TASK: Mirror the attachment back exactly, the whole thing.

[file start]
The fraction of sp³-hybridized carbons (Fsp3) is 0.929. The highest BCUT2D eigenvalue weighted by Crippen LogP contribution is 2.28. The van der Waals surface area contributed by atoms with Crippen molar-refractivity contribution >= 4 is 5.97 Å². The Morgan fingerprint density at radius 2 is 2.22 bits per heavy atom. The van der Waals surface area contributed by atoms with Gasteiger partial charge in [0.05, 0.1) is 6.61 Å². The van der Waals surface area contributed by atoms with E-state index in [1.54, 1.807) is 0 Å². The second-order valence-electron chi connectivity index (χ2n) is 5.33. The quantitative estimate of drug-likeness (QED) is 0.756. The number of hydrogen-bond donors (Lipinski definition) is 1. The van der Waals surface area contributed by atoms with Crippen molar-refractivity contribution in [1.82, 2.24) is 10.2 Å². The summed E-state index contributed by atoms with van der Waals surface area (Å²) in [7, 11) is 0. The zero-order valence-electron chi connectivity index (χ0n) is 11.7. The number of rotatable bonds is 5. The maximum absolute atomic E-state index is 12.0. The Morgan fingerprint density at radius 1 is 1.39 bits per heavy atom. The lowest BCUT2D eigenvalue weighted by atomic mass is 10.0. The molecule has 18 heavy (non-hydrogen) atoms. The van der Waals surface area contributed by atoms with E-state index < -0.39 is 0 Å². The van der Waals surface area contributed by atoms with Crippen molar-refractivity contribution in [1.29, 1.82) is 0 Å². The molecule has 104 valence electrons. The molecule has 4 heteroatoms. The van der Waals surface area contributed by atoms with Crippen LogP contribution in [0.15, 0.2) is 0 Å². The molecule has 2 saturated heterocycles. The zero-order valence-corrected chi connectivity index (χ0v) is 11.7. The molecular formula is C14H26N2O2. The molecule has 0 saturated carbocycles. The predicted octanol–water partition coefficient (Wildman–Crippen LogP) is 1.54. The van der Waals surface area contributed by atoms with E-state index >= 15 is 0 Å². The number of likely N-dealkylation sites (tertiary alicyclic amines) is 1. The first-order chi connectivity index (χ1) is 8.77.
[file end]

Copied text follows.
The fraction of sp³-hybridized carbons (Fsp3) is 0.929. The highest BCUT2D eigenvalue weighted by Crippen LogP contribution is 2.28. The van der Waals surface area contributed by atoms with Crippen molar-refractivity contribution >= 4 is 5.97 Å². The Morgan fingerprint density at radius 2 is 2.22 bits per heavy atom. The van der Waals surface area contributed by atoms with Gasteiger partial charge in [0.05, 0.1) is 6.61 Å². The van der Waals surface area contributed by atoms with E-state index in [1.54, 1.807) is 0 Å². The second-order valence-electron chi connectivity index (χ2n) is 5.33. The quantitative estimate of drug-likeness (QED) is 0.756. The number of hydrogen-bond donors (Lipinski definition) is 1. The van der Waals surface area contributed by atoms with Crippen molar-refractivity contribution in [1.82, 2.24) is 10.2 Å². The summed E-state index contributed by atoms with van der Waals surface area (Å²) in [7, 11) is 0. The zero-order valence-electron chi connectivity index (χ0n) is 11.7. The number of rotatable bonds is 5. The maximum absolute atomic E-state index is 12.0. The Morgan fingerprint density at radius 1 is 1.39 bits per heavy atom. The lowest BCUT2D eigenvalue weighted by atomic mass is 10.0. The molecule has 18 heavy (non-hydrogen) atoms. The van der Waals surface area contributed by atoms with E-state index < -0.39 is 0 Å². The van der Waals surface area contributed by atoms with Crippen molar-refractivity contribution in [1.29, 1.82) is 0 Å². The molecule has 104 valence electrons. The molecule has 4 heteroatoms. The van der Waals surface area contributed by atoms with Crippen LogP contribution in [0.15, 0.2) is 0 Å². The molecule has 2 saturated heterocycles. The zero-order valence-corrected chi connectivity index (χ0v) is 11.7. The molecular formula is C14H26N2O2. The molecule has 0 saturated carbocycles. The predicted octanol–water partition coefficient (Wildman–Crippen LogP) is 1.54. The van der Waals surface area contributed by atoms with E-state index >= 15 is 0 Å². The number of likely N-dealkylation sites (tertiary alicyclic amines) is 1. The first-order chi connectivity index (χ1) is 8.77.